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Allegheny Mountain Dusky Salamander

Desmognathus ochrophaeus

Family: Plethodontidae

COSEWIC status:
  • Endangered (Carolinian population)
  • Endangered (Great Lakes / St. Lawrence population)
SARA status:
  • Endangered (Carolinian population)
  • Endangered (Great Lakes / St. Lawrence population)
IUCN status:
  • Least Concern


The Allegheny Mountain Dusky Salamander is slender-bodied and can attain a total length of 11 cm. Individuals are grey to dark brown with varying amounts of dark or light flecking. Most individuals have a red to yellow stripe that runs down the back and onto the tail, sometimes with dark chevron patterning down the centre. The dorsal stripe may not be apparent on some older individuals, which tend to be uniformly dark brown or black. The belly is light grey to brown and becomes darker with age. There is often an irregular dark line on each side that borders the dorsal stripe. This species has a distinctive light strip that runs diagonally from the eye to the back of the jaw. The tail is round in cross-section, the hind legs are larger than the front legs and individuals have 13–15 costal groves. Larvae are aquatic and have gills, a tail fin and straight dorsolateral stripes. 

Similar Species

The Allegheny Mountain Dusky Salamander is most easily confused with the Northern Dusky Salamander. The Northern Dusky Salamander has a tail that is laterally compressed, keeled (narrows to create an edge along the top) and has a triangular cross-section. The chevron-shaped patterning down the back is also characteristic of the Allegheny Mountain Dusky Salamander, though not all individuals have this patterning. Aside from the Northern Dusky Salamander, no other Plethodontid salamanders in eastern Canada have hind legs that are larger than the front legs or the distinctive light strip that runs from the eye to the back of the jaw. 


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The Allegheny Mountain Dusky Salamander has an extremely restricted distribution in Canada and only occurs in two small, isolated locations; one on the Niagara Peninsula in Ontario and the other in southwestern Quebec. South of the border this species occurs in the Allegheny Mountains and surrounding area, from New York to eastern Tennessee.


The Allegheny Mountain Dusky Salamander inhabits small, fast-flowing streams and seeps in forest habitats, as well as the stream banks and adjacent moist terrestrial habitats. Cover objects, such as rocks and woody debris are important microhabitats that provide moist conditions and shelter. Eggs are deposited under logs or rocks, in underground cavities or other moist environments along the margins of streams or seeps. Individuals hibernate underground in the stream bed or adjacent terrestrial habitat.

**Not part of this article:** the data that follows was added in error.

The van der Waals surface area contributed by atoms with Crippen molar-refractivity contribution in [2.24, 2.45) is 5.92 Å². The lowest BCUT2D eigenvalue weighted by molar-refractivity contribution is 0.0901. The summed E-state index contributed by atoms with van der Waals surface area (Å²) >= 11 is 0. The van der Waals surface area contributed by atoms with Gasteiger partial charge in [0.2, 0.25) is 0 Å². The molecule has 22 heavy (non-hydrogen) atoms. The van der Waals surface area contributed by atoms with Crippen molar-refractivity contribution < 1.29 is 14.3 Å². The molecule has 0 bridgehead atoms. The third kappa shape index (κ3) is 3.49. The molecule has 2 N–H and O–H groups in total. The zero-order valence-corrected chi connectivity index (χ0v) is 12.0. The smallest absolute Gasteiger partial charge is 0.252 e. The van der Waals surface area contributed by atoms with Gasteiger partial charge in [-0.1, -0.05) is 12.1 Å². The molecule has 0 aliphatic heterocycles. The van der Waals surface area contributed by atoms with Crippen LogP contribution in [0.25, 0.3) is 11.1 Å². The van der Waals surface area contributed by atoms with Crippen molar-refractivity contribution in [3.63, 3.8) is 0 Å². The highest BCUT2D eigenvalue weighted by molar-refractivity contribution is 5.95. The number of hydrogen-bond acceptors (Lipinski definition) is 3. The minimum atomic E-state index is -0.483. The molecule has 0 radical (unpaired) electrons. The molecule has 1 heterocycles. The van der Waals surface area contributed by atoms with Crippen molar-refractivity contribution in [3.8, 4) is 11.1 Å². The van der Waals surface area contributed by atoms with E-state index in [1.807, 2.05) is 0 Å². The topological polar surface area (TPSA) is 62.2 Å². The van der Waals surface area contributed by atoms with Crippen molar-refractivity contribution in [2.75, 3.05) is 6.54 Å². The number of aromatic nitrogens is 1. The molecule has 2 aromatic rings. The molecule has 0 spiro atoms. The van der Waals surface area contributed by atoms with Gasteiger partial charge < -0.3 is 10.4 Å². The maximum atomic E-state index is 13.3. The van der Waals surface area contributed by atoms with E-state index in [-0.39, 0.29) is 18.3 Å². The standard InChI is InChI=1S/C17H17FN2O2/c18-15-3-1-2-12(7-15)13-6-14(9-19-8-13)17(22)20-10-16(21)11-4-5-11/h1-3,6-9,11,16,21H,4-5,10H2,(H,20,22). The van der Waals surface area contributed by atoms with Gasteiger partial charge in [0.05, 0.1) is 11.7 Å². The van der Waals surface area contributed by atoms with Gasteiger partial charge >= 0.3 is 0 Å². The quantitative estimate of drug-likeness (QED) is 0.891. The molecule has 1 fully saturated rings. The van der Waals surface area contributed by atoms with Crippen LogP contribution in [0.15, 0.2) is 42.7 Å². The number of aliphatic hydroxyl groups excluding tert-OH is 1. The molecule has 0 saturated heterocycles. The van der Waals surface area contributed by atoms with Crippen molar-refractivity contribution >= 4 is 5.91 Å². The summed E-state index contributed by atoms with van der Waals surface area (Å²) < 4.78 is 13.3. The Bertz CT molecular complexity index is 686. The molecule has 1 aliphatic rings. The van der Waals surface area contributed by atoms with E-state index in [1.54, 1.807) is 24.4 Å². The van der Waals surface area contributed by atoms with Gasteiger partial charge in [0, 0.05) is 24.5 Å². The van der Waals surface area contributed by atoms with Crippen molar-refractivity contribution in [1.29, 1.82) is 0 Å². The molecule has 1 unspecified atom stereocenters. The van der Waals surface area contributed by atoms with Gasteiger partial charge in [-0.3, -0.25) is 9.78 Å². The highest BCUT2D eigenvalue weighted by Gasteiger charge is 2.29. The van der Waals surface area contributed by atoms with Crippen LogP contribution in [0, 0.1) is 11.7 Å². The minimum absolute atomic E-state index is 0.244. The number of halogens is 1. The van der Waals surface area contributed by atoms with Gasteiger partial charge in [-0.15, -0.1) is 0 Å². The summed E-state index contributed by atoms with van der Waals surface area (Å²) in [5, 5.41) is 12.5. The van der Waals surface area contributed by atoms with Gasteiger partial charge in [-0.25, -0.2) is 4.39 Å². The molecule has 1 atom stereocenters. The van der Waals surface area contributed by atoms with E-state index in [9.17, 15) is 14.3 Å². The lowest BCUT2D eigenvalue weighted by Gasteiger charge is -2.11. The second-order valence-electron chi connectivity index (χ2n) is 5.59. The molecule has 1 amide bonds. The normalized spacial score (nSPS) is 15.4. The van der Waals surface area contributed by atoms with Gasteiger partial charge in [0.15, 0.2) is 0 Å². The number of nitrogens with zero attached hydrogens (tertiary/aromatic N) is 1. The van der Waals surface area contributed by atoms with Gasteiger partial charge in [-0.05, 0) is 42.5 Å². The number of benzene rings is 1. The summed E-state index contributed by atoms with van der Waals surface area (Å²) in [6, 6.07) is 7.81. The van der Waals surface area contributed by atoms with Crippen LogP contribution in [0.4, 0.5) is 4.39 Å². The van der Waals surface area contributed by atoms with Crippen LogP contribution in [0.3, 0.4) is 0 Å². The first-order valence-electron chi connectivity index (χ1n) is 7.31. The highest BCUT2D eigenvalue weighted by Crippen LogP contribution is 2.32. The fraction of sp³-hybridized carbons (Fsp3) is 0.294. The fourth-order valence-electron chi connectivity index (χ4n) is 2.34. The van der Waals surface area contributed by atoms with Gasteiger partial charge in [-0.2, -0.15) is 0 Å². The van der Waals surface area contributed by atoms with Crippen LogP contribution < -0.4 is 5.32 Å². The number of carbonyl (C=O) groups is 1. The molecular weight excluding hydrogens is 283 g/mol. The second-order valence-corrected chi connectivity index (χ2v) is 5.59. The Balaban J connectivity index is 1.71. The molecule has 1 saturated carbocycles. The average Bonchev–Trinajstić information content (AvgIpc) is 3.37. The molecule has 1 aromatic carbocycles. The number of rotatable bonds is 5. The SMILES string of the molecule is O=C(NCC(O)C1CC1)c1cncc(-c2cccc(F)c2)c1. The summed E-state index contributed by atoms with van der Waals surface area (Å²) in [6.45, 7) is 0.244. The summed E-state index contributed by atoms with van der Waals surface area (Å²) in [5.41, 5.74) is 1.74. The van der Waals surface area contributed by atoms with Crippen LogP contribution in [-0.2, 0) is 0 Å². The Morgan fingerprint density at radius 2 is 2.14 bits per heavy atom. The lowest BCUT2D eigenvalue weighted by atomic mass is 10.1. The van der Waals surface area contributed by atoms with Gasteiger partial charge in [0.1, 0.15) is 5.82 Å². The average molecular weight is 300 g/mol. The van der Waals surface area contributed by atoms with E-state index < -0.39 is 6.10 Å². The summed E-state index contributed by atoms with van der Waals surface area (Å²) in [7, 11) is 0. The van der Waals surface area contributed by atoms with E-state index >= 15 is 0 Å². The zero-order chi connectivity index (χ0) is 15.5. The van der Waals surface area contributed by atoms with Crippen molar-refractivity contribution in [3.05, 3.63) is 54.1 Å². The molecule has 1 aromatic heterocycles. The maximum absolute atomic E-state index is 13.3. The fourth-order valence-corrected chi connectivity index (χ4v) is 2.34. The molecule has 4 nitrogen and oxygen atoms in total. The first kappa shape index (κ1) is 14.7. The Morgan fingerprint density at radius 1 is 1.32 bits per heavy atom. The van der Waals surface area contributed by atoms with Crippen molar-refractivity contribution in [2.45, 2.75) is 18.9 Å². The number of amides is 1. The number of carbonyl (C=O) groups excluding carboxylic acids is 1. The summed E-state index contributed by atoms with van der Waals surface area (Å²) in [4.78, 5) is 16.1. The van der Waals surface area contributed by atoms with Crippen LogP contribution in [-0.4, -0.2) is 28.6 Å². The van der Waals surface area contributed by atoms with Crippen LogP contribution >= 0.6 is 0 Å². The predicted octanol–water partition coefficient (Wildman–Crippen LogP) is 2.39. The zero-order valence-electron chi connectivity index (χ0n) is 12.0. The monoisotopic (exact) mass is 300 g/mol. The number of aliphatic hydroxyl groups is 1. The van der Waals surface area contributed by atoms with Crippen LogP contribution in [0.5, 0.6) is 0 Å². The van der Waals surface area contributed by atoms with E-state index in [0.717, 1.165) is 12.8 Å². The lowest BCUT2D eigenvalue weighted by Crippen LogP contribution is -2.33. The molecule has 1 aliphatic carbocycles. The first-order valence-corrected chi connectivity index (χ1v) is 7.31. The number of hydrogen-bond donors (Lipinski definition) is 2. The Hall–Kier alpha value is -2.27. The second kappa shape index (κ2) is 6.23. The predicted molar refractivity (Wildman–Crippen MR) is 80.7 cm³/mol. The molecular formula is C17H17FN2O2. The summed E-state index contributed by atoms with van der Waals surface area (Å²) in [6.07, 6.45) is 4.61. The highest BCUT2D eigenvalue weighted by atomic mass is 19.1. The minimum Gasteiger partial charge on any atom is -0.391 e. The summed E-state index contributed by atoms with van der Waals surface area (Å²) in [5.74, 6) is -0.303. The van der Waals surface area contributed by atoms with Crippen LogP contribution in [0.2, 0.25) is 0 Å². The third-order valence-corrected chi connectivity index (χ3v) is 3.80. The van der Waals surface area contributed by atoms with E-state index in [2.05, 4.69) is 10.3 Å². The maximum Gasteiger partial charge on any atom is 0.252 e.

Plethodontid salamanders, including the Allegheny Mountain Dusky Salamander, are also known as lungless salamanders because the adults do not have lungs or gills; instead, they absorb oxygen directly through their skin. They must remain moist at all times so that oxygen and carbon dioxide can diffuse through the skin. Allegheny Mountain Dusky Salamanders breed in the spring or the fall, and females lay between eight and 40 eggs in grapelike clusters, typically in the late spring or early summer. The female guards the eggs until they hatch about 45 to 60 days later. The larvae undergo metamorphosis within a few weeks to eight months, depending on whether or not they overwinter before transforming. Males reach sexual maturity at two or three years of age, while females mature at three or four years of age. Allegheny Mountain Dusky Salamanders may live up to fifteen years. Juveniles and adults primarily forage around the margins of streams and on the forest floor for insects, spiders, worms and other terrestrial invertebrates, while larvae primary eat aquatic benthic invertebrates. Individuals communicate with each other though body posture and scent marking, and they establish and aggressively defend territories. When threatened, individuals may autotomize (drop) their tail, which creates a diversion while the salamander escapes. Although the tail will grow back over time, the individual will have lost much of the fat reserves on which it relies to survive the winter.


The primary threat to this species is the loss of mature forest, primarily through urbanization, clearing of land for agriculture and logging. Pollution (e.g. herbicides, agricultural effluent and road salt) of the streams and seeps that this species inhabits can be detrimental since toxins are easily absorbed though their skin. Climate change and introduced pathogens pose potentially serious future threats to Canadian salamanders. 

Additional Information About This Species In Canada